Whether it’s training, work or even writing a blog*- is it easy to break things back down to such extent after building a robust system? Or was that system too robust in the first place. In training terms, is it right to sometimes take it right back to the training bar to look at technique again & again? Can we apply that to other areas too?
Here is what I mean…
On a number of occasions, to hone a lifting technique, I’ll remove any weight from that particular movement and look at my form (positioning) using just a bar and raise the weight back up. Ensuring that as and when the weight is added, I don’t lose emphasis on a correct lift.
The same can be applied to other areas too.
BIG, BIG GOALS can sometimes feel like mountains that are impossible to see a way up. Be that work and personal development targets, books to read, articles to write. Overthinking the goals can sometimes lead to losing sight of, forgetting the basics or the very reason why you do what you do.
During lockdown, I thought I had lost my robust system. Or had I?
There were so many things that changed, consider and adapt to – tackling challenges that pulled me in directions at home I hadn’t faced before.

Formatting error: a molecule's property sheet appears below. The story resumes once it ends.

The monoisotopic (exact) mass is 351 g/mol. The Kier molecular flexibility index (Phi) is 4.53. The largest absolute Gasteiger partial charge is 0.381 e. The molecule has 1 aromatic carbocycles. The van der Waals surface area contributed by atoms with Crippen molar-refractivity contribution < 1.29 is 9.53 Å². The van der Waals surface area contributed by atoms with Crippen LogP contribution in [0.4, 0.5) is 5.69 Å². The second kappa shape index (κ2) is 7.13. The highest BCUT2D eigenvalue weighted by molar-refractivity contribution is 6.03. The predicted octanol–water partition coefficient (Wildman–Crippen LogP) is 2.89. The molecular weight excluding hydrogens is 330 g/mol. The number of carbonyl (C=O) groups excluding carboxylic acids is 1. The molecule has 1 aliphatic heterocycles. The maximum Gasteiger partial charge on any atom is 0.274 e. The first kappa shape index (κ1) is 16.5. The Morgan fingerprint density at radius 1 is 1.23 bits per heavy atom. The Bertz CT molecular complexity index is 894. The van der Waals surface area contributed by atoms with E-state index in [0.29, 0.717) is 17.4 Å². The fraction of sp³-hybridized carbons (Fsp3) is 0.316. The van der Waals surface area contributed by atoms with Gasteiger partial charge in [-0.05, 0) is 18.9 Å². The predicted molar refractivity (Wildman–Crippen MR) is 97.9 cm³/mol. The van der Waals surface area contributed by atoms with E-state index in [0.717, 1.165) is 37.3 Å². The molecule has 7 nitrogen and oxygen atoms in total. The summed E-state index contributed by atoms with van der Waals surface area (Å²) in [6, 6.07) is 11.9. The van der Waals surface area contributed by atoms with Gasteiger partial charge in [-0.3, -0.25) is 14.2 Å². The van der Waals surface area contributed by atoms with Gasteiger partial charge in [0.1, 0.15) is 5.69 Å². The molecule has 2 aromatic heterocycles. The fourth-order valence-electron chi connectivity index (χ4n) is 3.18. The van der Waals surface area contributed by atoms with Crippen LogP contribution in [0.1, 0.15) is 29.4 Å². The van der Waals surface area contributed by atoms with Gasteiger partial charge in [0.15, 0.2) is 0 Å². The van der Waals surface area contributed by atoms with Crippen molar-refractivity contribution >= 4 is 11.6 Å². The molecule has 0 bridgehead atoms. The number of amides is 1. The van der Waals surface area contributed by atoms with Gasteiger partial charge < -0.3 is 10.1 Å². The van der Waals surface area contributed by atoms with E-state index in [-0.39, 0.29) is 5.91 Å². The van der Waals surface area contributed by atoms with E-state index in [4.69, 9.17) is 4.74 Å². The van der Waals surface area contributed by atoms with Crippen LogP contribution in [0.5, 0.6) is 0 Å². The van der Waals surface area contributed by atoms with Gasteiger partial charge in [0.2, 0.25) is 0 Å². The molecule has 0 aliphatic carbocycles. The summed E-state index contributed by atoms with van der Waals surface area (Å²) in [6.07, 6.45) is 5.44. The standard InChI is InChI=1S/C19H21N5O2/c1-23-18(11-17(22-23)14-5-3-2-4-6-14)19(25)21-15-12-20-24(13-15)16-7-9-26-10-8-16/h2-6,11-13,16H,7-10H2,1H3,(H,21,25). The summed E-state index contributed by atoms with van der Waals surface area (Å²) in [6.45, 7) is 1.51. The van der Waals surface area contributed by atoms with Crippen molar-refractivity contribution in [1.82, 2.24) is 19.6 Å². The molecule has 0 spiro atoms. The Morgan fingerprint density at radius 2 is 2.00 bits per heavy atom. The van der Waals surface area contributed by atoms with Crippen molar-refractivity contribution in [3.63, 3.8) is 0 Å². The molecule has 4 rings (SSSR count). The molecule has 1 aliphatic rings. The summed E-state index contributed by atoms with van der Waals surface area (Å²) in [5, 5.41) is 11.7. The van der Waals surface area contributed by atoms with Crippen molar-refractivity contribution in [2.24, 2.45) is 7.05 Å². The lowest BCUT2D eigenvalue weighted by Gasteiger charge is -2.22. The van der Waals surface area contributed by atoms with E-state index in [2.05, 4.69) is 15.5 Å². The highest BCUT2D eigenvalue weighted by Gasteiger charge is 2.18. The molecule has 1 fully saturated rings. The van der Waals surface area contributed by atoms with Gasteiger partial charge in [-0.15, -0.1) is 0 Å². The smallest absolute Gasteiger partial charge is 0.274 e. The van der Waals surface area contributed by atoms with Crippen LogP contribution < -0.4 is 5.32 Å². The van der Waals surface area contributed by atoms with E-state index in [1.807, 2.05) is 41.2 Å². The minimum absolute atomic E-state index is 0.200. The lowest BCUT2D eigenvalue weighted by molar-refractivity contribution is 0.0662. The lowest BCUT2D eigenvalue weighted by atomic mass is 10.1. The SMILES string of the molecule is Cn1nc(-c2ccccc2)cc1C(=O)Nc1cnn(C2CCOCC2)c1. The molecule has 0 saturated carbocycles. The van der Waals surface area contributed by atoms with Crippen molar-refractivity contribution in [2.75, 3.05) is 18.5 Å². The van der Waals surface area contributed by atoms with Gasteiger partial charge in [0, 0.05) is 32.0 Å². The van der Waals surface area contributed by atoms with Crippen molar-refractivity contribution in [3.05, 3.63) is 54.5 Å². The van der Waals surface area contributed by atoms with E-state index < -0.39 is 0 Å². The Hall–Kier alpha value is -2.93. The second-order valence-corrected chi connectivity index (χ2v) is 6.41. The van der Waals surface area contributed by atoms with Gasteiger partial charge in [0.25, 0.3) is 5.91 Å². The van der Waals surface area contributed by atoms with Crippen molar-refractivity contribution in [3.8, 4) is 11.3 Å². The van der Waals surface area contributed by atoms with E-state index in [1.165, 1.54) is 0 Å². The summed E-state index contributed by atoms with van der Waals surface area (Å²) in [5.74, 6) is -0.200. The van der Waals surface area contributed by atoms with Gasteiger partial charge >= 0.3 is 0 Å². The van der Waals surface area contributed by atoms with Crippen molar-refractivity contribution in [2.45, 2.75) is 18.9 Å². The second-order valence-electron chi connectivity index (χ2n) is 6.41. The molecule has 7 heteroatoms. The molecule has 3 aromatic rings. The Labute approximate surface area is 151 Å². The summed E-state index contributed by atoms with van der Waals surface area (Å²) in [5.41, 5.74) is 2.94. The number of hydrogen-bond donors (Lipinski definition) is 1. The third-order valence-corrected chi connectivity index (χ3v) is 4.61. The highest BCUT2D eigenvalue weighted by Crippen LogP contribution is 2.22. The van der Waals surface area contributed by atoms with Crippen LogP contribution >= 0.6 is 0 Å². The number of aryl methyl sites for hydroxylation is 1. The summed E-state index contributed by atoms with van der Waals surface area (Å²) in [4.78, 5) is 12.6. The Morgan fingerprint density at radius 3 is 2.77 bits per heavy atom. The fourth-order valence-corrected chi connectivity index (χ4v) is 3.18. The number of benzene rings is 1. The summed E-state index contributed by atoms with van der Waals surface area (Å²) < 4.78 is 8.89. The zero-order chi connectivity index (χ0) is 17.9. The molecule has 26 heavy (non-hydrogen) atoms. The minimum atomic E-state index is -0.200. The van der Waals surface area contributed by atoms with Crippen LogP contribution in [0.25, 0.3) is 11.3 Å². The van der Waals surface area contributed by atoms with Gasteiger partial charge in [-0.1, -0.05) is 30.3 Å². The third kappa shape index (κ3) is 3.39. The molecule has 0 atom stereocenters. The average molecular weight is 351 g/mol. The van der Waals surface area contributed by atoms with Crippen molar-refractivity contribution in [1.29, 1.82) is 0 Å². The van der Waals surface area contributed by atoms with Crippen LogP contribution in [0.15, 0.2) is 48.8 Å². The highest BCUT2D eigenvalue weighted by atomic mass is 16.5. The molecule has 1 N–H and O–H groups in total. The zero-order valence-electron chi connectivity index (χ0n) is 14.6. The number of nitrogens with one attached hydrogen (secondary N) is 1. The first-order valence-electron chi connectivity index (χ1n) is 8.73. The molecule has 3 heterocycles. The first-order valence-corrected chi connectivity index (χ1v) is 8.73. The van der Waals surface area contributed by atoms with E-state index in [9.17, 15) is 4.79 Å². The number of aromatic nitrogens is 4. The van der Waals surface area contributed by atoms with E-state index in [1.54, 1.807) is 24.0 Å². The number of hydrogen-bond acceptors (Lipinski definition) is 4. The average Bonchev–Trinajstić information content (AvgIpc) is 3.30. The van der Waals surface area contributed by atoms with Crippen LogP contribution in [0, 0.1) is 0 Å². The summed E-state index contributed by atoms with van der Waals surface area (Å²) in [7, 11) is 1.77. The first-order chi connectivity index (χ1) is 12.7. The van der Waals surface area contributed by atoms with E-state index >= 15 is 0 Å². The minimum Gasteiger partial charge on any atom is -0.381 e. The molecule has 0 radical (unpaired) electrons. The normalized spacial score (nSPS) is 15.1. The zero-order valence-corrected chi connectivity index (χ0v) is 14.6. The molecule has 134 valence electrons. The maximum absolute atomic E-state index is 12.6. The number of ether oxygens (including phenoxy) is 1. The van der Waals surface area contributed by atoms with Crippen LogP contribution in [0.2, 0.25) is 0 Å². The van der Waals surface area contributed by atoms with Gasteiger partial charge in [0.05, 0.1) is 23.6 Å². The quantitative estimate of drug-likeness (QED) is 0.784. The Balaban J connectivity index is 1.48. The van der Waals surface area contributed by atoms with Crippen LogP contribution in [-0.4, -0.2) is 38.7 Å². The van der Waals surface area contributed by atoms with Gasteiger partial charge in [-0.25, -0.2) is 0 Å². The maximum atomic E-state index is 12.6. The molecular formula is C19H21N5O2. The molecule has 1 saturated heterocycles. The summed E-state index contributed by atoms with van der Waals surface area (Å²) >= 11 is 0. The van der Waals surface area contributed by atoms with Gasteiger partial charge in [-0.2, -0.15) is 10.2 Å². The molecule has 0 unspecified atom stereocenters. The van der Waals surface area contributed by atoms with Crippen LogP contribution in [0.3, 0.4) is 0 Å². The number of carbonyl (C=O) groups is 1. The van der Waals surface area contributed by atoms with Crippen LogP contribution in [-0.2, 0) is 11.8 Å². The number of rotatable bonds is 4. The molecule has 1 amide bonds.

A complete shake up of not just a todo list, but a way of life appeared in front of me. Now, this isn’t a woe is me tale, I remained grateful for everything in my life… BUT, I admit, I felt a little lost for a short time. However, after a while, what I came to recall was it was the routine, the system, that was serving me so well was a practice, a journey without a definitive end, which embodied everything I was working toward.
This was and is still part of it. In actually fact, it’s been a timely period to look at lots of aspects again – Go back to that ‘training bar’ across my life – was my routine serving the correct purpose in all areas? Were there areas I could redefine, refresh or even drop all together?
The key elements required in our routines never went away – The discipline needed, the purpose of trying to improve…Yes the tools may have to been adapted but the practice was never taken away. I took that thinking away from myself for a few days, (The ‘readjustment’ period!) But the key takeaway is that this period has been a huge reminder of the essence of routine, to make it part of a journey than an end destination. Ant Middleton (Channel’s 4 SAS) commented in his latest book, the Fear Bubble “A well-lived life is like an Everest with no summit. You never get to the top of your mountain, and therein lies the joy.”
Fine tune & keep moving!
*breaking down the writing over time.